Archive for the ‘Etiquette’ Category

E-MTBs Prohibited from Malibu Creek, Point Mugu and Will Rogers State Parks

Friday, September 15th, 2017

On September 13, 2017, California State Parks Angeles District Superintendent Craig Sap issued order 915-17-02, closing all trails in the Angeles District to electric bicycles. This includes multi-use trails in Malibu Creek State Park, Topanga State Park, Will Rogers State Park, and Point Mugu State Park.

E-MTB’s such as this Specialized Turbo Levo are prohibited from Santa Monica Mountains trails

Electric mountain bikes are already prohibited from Mountains Recreation and Conservation Authority and National Park Service trails.

Some trails and many popular bike routes in the Santa Monicas cross more than one of these jurisdictions. This had led to confusion as to where e-MTBs were allowed. Sap’s order states that consistency with neighboring jurisdictions is part of the justification used.

The California Department of Parks and Recreation current policy regarding e-MTBs leaves the decision at the District level, until such time as a formal state-wide policy is adopted. The order goes into effect on October 1st, 2017.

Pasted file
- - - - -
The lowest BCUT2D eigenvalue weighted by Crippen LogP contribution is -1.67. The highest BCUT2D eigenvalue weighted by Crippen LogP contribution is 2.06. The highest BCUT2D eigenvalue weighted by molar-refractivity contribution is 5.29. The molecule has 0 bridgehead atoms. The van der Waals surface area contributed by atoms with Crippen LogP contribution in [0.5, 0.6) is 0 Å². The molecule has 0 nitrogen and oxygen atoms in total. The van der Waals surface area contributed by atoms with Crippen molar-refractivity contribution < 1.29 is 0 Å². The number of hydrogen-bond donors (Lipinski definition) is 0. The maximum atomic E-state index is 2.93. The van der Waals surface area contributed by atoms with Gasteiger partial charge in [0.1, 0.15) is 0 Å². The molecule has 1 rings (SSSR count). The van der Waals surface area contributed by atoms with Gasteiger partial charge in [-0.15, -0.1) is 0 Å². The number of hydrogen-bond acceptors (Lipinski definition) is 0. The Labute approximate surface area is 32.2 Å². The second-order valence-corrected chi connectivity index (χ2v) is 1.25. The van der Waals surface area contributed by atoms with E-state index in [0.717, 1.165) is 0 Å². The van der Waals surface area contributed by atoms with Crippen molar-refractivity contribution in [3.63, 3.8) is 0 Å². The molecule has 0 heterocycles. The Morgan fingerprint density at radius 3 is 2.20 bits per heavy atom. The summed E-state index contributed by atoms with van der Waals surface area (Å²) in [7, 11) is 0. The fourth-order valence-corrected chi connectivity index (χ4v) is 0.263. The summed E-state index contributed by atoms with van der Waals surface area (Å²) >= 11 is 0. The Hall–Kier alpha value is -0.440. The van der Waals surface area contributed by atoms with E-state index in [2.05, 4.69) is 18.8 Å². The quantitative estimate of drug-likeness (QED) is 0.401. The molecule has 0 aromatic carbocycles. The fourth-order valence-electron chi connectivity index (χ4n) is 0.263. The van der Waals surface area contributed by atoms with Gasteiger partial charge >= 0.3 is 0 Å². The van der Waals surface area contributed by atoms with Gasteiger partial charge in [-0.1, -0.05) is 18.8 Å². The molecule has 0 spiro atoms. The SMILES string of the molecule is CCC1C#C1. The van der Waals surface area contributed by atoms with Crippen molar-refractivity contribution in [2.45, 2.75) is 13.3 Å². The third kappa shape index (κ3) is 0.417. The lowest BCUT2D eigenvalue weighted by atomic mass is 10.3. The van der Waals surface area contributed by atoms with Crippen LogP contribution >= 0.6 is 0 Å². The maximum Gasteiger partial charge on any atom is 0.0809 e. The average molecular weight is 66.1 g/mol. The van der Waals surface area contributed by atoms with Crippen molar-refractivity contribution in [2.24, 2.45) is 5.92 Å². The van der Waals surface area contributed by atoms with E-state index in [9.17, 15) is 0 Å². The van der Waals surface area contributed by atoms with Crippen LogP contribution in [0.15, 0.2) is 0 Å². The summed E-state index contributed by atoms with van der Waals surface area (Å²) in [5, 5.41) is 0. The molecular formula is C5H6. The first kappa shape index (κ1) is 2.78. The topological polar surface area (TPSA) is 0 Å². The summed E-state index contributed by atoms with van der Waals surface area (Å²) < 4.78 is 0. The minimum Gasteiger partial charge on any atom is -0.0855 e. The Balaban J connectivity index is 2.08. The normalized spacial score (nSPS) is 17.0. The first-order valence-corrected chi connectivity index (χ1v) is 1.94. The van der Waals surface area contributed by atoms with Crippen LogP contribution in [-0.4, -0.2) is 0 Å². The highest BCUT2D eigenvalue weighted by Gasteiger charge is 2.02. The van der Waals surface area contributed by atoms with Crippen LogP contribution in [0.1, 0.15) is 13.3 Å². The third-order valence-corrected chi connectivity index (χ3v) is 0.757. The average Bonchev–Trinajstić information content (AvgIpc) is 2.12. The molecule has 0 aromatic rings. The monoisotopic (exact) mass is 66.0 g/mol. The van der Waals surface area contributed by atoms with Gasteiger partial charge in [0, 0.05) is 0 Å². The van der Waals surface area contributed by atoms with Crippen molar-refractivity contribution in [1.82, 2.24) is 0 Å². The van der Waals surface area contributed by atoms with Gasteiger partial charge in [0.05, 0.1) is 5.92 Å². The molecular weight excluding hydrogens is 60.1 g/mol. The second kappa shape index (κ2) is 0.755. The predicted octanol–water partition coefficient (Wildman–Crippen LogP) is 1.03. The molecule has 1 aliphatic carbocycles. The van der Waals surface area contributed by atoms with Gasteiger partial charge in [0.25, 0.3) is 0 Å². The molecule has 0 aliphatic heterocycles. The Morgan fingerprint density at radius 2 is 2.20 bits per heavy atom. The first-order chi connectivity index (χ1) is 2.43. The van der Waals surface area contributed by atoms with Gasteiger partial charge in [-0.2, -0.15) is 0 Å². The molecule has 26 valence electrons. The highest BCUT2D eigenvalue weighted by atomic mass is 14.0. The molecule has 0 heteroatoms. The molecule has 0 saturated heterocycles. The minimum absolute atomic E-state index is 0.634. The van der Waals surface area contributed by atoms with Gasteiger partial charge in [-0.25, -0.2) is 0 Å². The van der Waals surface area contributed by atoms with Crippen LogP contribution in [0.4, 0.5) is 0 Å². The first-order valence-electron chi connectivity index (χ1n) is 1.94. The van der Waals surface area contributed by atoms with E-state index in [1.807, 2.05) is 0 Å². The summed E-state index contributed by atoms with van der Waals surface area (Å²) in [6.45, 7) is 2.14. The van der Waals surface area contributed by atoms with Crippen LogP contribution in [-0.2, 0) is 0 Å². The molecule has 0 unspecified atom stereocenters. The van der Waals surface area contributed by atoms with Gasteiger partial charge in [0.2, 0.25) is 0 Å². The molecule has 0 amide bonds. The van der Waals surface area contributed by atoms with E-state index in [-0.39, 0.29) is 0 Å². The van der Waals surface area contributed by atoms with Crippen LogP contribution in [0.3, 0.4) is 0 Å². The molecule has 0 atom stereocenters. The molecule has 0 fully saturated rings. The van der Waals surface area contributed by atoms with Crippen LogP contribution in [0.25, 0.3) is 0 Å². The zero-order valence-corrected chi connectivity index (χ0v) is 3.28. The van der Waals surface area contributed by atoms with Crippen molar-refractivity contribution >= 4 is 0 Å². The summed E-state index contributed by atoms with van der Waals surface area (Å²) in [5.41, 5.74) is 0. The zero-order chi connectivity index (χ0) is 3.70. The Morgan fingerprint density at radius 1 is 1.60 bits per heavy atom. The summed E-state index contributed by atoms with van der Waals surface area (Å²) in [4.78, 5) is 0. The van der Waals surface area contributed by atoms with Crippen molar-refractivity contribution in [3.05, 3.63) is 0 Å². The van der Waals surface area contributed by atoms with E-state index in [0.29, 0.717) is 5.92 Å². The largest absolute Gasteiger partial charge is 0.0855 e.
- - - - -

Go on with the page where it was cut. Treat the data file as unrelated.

Enforcement is expected to begin then too, but we do not yet have information on how it will be enforced. As one can see in photo above, it can be extremely difficult to distinguish some e-MTbs from their non-electric brethren.

Sap’s order does appear to allow for exemptions. Law enforcement and emergency personnel may still use e-MTBs in the performance of their official duties without a prior written exemption.

Currently, Conejo Open Space trails are generally open to e-MTBs, as well as roads and trails appearing on the Angeles National Forest MVUM (Motor Vehicle Use Map).  Check the People for Bikes e-MTB Map for more information on where to legally ride electric mountain bikes.

2017-09-15 – Angeles District State Parks E-Bike Order

 

2016: A Busy, Productive Year

Wednesday, January 4th, 2017

2016 is behind us, and what a year it was for CORBA and mountain bikers! We were extremely busy last year, cutting trails, cutting trees, and working on behalf of the mountain bike community to ensure continued and improved access to mountain biking in the greater Los Angeles and Eastern Ventura County areas.

Jim Burton cuts the ceremonial ribbon, as Steve Messer, Matt Lay and Jenny Johnson of MWBA, and Ken's daughters Heather and Tania look on.

Opening of Ken Burton Trail

In 2016, the Gabrielino Trail Restoration project, with REI, Bellfree Contractors, and Los Angeles Conservation Corps, was completed.  Ken Burton Trail restoration with MWBA was completed, opening the Ken Burton trail and a popular loop after seven years of closure, thousands of volunteer hours, and nearly three years of planning.